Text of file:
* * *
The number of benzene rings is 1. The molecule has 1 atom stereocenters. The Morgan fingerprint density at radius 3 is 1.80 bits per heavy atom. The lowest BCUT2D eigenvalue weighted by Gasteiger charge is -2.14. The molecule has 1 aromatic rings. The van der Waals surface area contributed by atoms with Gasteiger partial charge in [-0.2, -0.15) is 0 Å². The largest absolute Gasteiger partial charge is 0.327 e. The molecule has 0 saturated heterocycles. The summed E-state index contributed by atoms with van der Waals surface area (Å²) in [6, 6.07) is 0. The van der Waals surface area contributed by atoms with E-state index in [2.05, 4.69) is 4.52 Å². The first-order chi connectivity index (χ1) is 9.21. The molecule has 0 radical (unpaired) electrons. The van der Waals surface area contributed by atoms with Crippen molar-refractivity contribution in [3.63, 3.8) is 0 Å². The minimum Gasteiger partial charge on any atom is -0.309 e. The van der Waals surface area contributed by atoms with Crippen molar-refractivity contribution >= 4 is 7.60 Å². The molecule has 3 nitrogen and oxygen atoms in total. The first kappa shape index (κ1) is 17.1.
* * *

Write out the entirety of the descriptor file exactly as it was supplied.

The number of benzene rings is 1. The molecule has 1 atom stereocenters. The Morgan fingerprint density at radius 3 is 1.80 bits per heavy atom. The lowest BCUT2D eigenvalue weighted by Gasteiger charge is -2.14. The molecule has 1 aromatic rings. The van der Waals surface area contributed by atoms with Gasteiger partial charge in [-0.2, -0.15) is 0 Å². The largest absolute Gasteiger partial charge is 0.327 e. The molecule has 0 saturated heterocycles. The summed E-state index contributed by atoms with van der Waals surface area (Å²) in [6, 6.07) is 0. The van der Waals surface area contributed by atoms with E-state index in [2.05, 4.69) is 4.52 Å². The first-order chi connectivity index (χ1) is 9.21. The molecule has 0 radical (unpaired) electrons. The van der Waals surface area contributed by atoms with Crippen molar-refractivity contribution in [3.63, 3.8) is 0 Å². The minimum Gasteiger partial charge on any atom is -0.309 e. The van der Waals surface area contributed by atoms with Crippen molar-refractivity contribution >= 4 is 7.60 Å². The molecule has 3 nitrogen and oxygen atoms in total. The first kappa shape index (κ1) is 17.1.